Upper, Lower Wacker Drive reopen after 2 years of work
BY TINA SFONDELES Transportation Reporter firstname.lastname@example.org November 30, 2012 12:12PM
Updated: January 2, 2013 6:10AM
Chicago cabdriver James Adegbite couldn’t wait for Friday’s evening rush.
That’s not something you hear every day from someone often caught in bumper-to-bumper traffic.
But Adegbite’s wish to cruise down a reconstructed Lower Wacker Drive for the first time in 2-1/2 years came a bit sooner than that, as the city opened it to traffic about 2 p.m.
“Everybody should be excited because it’s been closed for such a long time,” Adegbite said. “It’s a shortcut not necessarily just for cab drivers. It’s just a very good one.”
Lower Wacker Drive had been closed since April 2010, when crews began the biggest upgrade to the lower viaduct since it was built in the 1950s.
More than 60,000 vehicles use both Wacker Drive and Lower Wacker Drive every day.
Drivers on Lower Wacker will notice better lighting, a higher ceiling, giant exhaust fans that will provide better ventilation and separate lanes for service vehicles that use the road, along with signalized intersections. And Lower Wacker now features an underground ramp that offers more space for drivers merging onto Congress Parkway.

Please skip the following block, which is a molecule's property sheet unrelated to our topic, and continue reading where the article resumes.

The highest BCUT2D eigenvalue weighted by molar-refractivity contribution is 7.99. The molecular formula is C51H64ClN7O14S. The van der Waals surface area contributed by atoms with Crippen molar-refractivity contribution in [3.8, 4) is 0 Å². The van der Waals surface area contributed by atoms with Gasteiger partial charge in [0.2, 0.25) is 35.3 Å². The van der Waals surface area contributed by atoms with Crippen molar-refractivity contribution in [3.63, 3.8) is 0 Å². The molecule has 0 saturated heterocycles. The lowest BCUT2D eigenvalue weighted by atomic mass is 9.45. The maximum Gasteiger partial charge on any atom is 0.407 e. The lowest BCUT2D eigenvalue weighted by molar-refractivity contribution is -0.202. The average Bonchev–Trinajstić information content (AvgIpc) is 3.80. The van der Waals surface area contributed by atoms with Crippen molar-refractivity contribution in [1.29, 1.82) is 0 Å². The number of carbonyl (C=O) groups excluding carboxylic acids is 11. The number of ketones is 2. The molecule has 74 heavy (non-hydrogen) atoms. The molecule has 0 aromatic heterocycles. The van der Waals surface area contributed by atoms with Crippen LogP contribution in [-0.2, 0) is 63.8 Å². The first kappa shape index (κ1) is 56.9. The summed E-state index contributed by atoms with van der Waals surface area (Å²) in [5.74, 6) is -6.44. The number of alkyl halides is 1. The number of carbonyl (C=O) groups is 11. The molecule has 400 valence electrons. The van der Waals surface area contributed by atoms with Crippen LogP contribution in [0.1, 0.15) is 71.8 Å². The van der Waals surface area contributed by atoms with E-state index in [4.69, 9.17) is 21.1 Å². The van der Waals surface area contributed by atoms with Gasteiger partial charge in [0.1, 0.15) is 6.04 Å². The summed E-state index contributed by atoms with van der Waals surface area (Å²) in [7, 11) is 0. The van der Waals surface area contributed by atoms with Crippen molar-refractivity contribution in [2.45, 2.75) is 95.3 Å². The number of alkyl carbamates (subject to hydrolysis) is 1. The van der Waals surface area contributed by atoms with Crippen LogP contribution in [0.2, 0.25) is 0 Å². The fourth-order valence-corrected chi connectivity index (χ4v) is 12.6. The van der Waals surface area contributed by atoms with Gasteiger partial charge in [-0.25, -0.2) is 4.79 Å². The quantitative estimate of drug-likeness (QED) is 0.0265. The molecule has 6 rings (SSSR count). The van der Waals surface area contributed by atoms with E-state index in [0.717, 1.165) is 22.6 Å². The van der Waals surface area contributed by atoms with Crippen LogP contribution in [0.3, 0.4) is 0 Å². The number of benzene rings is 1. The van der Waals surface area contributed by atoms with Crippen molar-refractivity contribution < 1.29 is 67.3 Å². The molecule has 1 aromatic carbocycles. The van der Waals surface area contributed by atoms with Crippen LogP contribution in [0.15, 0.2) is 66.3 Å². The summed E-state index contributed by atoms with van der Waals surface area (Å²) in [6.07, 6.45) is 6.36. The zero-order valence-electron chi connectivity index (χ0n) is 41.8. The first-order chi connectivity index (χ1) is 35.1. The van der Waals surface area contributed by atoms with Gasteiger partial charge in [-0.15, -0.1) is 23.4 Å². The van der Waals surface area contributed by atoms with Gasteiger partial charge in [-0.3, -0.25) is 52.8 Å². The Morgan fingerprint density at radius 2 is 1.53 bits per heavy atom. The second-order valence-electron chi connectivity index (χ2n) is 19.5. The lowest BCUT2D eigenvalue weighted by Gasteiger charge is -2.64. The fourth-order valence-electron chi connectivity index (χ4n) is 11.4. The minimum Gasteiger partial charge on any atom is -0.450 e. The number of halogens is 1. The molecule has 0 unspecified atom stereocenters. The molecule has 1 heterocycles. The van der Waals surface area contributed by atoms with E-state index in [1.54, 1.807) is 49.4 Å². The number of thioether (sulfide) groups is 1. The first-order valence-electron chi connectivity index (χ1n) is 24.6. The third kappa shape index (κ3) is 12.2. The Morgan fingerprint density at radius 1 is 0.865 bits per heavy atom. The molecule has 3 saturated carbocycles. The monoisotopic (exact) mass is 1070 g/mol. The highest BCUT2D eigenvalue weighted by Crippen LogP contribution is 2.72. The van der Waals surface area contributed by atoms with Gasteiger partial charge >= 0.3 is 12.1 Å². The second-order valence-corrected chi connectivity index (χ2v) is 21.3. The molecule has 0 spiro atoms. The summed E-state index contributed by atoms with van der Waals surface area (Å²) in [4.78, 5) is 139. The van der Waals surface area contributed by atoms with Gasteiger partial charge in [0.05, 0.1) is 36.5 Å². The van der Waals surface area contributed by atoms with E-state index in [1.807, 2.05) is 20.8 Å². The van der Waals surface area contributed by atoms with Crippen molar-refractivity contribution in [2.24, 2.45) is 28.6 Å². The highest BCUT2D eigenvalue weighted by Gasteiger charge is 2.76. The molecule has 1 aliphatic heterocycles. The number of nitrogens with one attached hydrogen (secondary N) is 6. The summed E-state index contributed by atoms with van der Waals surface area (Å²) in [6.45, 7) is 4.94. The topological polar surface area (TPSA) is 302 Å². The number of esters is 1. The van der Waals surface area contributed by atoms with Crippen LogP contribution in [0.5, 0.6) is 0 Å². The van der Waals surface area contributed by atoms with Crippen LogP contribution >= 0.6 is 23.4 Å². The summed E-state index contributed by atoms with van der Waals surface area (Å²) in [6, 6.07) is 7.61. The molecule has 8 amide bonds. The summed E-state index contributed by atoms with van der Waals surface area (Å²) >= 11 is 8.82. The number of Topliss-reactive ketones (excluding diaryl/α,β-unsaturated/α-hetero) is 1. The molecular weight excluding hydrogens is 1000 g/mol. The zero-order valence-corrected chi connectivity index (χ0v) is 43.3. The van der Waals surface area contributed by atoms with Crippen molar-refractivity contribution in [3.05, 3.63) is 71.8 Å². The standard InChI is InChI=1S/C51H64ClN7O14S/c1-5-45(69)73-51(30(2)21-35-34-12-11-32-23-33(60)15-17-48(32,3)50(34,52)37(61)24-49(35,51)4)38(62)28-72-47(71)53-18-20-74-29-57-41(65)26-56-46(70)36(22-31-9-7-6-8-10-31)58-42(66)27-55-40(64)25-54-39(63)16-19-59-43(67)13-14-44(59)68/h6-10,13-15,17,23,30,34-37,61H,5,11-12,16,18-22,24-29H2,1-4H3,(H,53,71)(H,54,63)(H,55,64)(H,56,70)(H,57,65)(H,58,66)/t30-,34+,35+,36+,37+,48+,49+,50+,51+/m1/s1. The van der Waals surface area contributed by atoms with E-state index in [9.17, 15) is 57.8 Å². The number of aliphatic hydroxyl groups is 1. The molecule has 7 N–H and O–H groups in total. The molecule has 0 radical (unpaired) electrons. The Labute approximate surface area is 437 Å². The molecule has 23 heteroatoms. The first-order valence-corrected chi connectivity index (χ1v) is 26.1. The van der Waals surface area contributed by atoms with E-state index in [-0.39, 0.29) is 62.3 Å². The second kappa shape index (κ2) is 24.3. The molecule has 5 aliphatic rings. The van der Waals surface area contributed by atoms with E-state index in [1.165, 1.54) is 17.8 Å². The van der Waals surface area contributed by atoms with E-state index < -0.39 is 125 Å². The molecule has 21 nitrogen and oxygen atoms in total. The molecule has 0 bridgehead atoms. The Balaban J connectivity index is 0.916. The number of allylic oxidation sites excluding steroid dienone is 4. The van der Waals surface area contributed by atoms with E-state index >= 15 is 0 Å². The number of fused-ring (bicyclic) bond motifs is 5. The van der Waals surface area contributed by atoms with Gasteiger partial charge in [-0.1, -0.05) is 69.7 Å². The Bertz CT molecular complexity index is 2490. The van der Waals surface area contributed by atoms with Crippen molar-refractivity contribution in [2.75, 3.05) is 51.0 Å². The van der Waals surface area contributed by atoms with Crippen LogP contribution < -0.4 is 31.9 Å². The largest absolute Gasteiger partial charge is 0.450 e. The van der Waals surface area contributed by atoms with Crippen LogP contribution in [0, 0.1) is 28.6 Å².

Earlier Friday, the intersection at Wacker and Van Buren was reopened for the first time since it closed for demolition and reconstruction in July, allowing drivers and pedestrians the freedom to move along all of Upper Wacker.
For mass transit riders, the two years of CTA bus re-routes are almost over, except for four buses which will resume normal routing on Monday. Those include the No. 11 Lincoln/Sedgwick, No. 120 Ogilvie/Wacker Express, No. 121 Union/Wacker Express and No. 32 Goose Island Express.
Web developer Maria Delgado’s bus route was in constant flux during construction.
“My bus [No.11] was affected for the whole time construction was going on,” Delgado, 27, said. “It kept on making different turns.”
Her co-worker Shane Stiles joked he’ll no longer have an excuse of being late for a meeting.
“I take the train to work, but I walk back-and-forth between the buildings on Wacker, and even walking or trying to get to a cab to a meeting, It was just a pain to find the moving targets and trying to make sure you could get around to be on time,” Stiles said.
“Oh, we’re definitely happy it’s over,” he said.
The massive $303 million project began in April 2010 and came in $47 million under budget, officials said in November. It included reconstructing Upper and Lower Wacker Drive from Randolph to Congress, and reconfiguring the Congress Parkway interchange. The east-west section of Wacker Drive from Michigan to Randolph was renovated in a $223 million project in 2001-2002.
The project supported and created 3,100 jobs, Gov. Pat Quinn’s office said. Eighty percent of the project, $240 million, was reimbursed by the federal government, while $60 million came from the State of Illinois Jump Start program and $3 million came from the City of Chicago.